UC San Francisco Title IX Director Fired for Changing, Hiding Complaints

An investigative report determined the former Title IX director changed dates on complaints and hid files from auditors.

UC San Francisco Title IX Director Fired for Changing, Hiding Complaints

Cristina Pérez-Abelson denies the allegations, claiming her staff was overworked and received no guidance.

UC San Francisco officials have confirmed its Title IX director was fired earlier this year after an investigation determined she ordered employees to change dates on sexual assault complaints to make it appear they were handled more efficiently.

Cristina Pérez-Abelson was fired in April after being placed on paid leave for 10 months pending an investigation. The investigation determined that Pérez-Abelson also instructed staff to hide files from an auditor, according to the SF Chronicle.

The school made its announcement on the heel of several sexual harassment lawsuits that have been filed against the school in the past few months.

In November, an employee sued her former supervisor at the UCSF Women’s Health Center for sexual harassment and religious discrimination. Several weeks later, a postdoctoral researcher filed a sexual harassment and hostile work environment lawsuit against a professor and the school’s regents, reporst the Daily Cal.

Pérez-Abelson was hired in 2013 as a lawyer and was quickly promoted to lead the school’s Office for the Prevention of Harassment and Discrimination.

Pérez-Abelson has denied the investigation’s findings to the SF Chronicle, calling the process inadequate. She says her office was overwhelmed by the rising number of sexual harassment complaints due to too few employees. She also says she was given poor guidance from the University of California headquarters on key questions like when the official state date of a complaint should be.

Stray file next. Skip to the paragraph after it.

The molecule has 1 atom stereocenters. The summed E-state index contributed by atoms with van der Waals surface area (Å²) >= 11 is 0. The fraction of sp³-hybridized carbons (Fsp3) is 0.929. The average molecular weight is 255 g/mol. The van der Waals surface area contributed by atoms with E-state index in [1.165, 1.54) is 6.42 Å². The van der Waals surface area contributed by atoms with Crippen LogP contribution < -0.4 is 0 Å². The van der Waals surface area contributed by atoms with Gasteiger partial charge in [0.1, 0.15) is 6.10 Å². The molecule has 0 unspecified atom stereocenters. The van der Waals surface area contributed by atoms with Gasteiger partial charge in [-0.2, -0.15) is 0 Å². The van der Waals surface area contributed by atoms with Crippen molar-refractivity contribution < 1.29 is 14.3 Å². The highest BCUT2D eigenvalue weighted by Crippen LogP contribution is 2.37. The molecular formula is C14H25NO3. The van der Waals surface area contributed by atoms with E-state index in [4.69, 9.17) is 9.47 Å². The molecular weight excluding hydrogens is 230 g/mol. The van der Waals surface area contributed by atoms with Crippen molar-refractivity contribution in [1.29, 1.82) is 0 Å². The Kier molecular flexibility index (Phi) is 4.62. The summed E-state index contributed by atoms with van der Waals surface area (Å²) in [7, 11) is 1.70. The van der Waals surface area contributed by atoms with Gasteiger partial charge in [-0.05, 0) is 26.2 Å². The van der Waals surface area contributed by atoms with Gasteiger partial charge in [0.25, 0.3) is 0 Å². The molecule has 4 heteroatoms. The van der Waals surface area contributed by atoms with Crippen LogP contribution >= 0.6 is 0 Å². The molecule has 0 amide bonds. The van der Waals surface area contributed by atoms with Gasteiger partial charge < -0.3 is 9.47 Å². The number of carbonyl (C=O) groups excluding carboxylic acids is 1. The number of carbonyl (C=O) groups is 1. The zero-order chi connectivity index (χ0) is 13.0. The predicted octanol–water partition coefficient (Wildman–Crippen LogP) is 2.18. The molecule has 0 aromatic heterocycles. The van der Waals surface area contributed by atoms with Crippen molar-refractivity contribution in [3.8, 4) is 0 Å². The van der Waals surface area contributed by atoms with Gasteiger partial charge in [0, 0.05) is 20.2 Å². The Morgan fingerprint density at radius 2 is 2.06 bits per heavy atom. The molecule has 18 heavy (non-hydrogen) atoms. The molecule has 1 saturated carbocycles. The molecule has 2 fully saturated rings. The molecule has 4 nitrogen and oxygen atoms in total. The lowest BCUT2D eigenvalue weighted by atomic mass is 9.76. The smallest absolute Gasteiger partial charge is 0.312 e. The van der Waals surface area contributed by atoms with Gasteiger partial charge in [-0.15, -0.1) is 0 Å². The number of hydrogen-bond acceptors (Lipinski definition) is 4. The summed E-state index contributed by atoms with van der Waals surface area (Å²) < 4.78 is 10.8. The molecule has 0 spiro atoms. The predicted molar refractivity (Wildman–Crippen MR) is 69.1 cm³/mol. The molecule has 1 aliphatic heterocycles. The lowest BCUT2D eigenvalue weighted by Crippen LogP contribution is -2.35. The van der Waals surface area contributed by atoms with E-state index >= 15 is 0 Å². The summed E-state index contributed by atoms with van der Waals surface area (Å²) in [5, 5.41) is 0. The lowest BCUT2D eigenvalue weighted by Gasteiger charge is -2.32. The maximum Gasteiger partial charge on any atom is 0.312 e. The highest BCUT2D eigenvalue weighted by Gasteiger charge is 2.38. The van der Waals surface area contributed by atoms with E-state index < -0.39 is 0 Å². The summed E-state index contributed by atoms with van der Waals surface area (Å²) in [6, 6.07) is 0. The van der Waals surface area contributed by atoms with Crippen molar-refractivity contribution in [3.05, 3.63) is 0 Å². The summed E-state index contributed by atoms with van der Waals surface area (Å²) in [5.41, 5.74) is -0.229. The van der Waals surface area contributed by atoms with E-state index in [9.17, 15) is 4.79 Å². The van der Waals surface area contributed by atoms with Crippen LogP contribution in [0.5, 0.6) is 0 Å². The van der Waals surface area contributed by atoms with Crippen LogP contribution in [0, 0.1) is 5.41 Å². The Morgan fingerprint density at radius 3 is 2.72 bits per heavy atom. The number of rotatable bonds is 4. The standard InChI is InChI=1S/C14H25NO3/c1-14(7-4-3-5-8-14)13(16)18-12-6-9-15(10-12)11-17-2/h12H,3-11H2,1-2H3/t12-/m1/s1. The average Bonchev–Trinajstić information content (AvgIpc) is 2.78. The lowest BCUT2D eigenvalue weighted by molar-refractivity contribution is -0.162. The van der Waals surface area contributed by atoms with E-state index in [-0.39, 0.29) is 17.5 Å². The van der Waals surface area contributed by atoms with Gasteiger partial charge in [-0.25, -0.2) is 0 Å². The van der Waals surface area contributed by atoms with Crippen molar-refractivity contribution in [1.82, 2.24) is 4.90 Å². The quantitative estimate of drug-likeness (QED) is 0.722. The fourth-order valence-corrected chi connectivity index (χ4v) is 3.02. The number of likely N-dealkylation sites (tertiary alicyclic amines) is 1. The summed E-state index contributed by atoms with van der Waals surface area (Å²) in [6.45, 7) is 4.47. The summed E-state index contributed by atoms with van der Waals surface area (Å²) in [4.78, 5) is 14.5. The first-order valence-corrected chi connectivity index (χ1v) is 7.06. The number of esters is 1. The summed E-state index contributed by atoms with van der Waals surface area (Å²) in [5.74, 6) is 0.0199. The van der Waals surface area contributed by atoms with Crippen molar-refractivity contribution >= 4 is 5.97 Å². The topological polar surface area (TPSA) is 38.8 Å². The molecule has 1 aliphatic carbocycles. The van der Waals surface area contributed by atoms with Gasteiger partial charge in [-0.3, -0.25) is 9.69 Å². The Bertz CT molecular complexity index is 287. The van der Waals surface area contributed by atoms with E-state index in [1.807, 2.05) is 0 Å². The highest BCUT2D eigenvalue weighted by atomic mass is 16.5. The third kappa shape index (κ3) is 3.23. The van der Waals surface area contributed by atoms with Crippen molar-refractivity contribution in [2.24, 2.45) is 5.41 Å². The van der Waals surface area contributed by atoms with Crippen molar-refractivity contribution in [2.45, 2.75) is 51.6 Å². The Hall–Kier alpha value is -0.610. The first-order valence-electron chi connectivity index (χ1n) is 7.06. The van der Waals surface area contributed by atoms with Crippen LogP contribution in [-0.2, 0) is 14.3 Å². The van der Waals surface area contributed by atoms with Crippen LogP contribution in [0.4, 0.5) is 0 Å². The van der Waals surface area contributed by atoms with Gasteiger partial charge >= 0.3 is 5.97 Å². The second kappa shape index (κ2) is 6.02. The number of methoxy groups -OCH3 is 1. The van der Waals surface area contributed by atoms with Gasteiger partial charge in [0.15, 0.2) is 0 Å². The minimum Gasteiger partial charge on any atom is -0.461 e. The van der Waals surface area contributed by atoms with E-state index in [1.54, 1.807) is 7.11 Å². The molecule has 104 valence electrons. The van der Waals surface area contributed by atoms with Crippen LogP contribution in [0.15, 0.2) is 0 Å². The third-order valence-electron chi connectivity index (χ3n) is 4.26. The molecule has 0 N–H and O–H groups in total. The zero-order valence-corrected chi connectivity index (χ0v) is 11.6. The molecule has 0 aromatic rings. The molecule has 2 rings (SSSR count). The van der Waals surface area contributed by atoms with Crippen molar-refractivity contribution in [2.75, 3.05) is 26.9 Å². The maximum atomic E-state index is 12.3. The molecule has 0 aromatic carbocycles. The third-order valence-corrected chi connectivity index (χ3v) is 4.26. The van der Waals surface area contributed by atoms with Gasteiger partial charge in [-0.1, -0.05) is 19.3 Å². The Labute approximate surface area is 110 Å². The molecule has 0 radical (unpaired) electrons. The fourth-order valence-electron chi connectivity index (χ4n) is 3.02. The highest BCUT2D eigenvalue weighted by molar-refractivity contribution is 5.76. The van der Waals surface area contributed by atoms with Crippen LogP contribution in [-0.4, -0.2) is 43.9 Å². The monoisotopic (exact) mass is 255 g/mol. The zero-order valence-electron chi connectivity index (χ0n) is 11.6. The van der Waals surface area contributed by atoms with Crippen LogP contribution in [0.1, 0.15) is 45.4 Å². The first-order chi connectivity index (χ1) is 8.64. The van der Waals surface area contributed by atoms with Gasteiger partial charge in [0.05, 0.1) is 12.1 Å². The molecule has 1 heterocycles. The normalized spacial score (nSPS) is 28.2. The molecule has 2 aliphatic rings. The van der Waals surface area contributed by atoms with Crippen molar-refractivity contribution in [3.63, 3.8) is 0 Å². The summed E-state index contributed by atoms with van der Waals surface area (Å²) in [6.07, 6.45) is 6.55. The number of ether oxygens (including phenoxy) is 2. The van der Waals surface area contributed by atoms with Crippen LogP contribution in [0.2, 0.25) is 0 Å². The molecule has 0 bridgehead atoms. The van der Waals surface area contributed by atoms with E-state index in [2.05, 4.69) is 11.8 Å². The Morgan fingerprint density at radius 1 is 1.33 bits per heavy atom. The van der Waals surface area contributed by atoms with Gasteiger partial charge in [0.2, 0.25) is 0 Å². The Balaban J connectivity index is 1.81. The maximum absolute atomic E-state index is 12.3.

“I’m begging every week — I need additional staff! Look at my office! Stacks and stacks of cases!” she said. “When you’re the person sitting across from the victim, and you’re listening to her complain — and you know you have no one to assign to the case — that wrenches your heart.”

Former Director: Title IX Complaints Skyrocketed Following Employment

Pérez-Abelson says the previous Title IX director handled 40 complaints a year while she handled 250. She also recalled her frustration as UC changed its sexual harassment policy three times from February 2014 to January 2016.

At the start of Pérez-Abelson’s employment, nine UC Berkeley students and alumnae had accused campus officials of not taking their sexual assault allegations seriously.

“I would scream from the rooftops. There was no guidance on how to implement them.”

According to the investigative report, staff members said it was a “regular practice of Pérez-Abelson to delay assigning cases that came into the office. When assigned, the cases typically had a date in the file that was later than the date the complaint was actually received.”

Pérez-Abelson says it was never clear to her what date an investigation should formally begin and any dates she changed were done to “improve the record keeping”.

Claire Doan, a spokeswoman for UC’s Office of the President, says campuses have 60 days to conclude sexual harassment investigations but says before February 2016, it was “unclear how campuses marked the beginning of that investigation time frame.”

In February, the school clarified investigations must begin on the date a notice letter is sent to the complainant and the accused, according to Doan.

Pérez-Abelson also denied claims from employees that she concealed files from auditors, indicating her department would only set aside boxes that contained “old and irrelevant” files.

The school says its Office for the Prevention of Harassment and Discrimination has taken measures to improve prevention efforts, including additional staff and mandatory education and training for UCSF community members.

Hired to replace Pérez-Abelson was Nyoki T. Sacramento, who now works closely with Kathleen Salvaty, the Title IX director for the entire UC system.

About the Author


Amy Rock is Campus Safety's senior editor. She graduated from UMass Amherst with a Bachelor’s Degree in Communications and a minor in Education.

She has worked in the publishing industry since 2011, in both events and digital marketing.

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